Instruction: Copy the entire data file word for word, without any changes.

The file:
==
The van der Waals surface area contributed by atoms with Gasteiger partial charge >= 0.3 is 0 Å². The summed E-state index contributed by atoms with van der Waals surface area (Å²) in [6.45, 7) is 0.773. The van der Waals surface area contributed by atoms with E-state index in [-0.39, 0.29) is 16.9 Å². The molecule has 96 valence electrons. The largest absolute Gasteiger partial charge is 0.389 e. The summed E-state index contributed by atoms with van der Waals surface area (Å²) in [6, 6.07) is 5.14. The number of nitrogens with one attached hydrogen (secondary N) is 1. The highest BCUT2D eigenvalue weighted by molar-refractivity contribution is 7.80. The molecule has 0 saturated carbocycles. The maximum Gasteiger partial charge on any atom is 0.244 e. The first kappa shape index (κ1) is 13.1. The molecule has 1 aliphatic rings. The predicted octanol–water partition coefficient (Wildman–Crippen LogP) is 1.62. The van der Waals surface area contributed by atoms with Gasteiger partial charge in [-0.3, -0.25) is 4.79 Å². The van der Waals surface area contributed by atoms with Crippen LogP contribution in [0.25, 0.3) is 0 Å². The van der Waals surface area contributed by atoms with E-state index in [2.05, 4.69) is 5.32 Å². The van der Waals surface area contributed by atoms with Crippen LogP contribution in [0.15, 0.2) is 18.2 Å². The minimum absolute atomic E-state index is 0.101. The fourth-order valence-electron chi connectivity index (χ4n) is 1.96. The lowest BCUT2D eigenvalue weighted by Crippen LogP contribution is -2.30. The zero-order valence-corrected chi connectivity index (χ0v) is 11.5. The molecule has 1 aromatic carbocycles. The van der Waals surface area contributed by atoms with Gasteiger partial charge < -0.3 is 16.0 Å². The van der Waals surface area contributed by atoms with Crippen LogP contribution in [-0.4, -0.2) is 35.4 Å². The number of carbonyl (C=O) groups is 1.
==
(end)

The van der Waals surface area contributed by atoms with Gasteiger partial charge >= 0.3 is 0 Å². The summed E-state index contributed by atoms with van der Waals surface area (Å²) in [6.45, 7) is 0.773. The van der Waals surface area contributed by atoms with E-state index in [-0.39, 0.29) is 16.9 Å². The molecule has 96 valence electrons. The largest absolute Gasteiger partial charge is 0.389 e. The summed E-state index contributed by atoms with van der Waals surface area (Å²) in [6, 6.07) is 5.14. The number of nitrogens with one attached hydrogen (secondary N) is 1. The highest BCUT2D eigenvalue weighted by molar-refractivity contribution is 7.80. The molecule has 0 saturated carbocycles. The maximum Gasteiger partial charge on any atom is 0.244 e. The first kappa shape index (κ1) is 13.1. The molecule has 1 aliphatic rings. The predicted octanol–water partition coefficient (Wildman–Crippen LogP) is 1.62. The van der Waals surface area contributed by atoms with Gasteiger partial charge in [-0.3, -0.25) is 4.79 Å². The van der Waals surface area contributed by atoms with Crippen LogP contribution in [0.25, 0.3) is 0 Å². The van der Waals surface area contributed by atoms with E-state index in [2.05, 4.69) is 5.32 Å². The van der Waals surface area contributed by atoms with Crippen LogP contribution in [0.15, 0.2) is 18.2 Å². The minimum absolute atomic E-state index is 0.101. The fourth-order valence-electron chi connectivity index (χ4n) is 1.96. The lowest BCUT2D eigenvalue weighted by Crippen LogP contribution is -2.30. The zero-order valence-corrected chi connectivity index (χ0v) is 11.5. The molecule has 1 aromatic carbocycles. The van der Waals surface area contributed by atoms with Gasteiger partial charge < -0.3 is 16.0 Å². The van der Waals surface area contributed by atoms with Crippen LogP contribution in [-0.4, -0.2) is 35.4 Å². The number of carbonyl (C=O) groups is 1.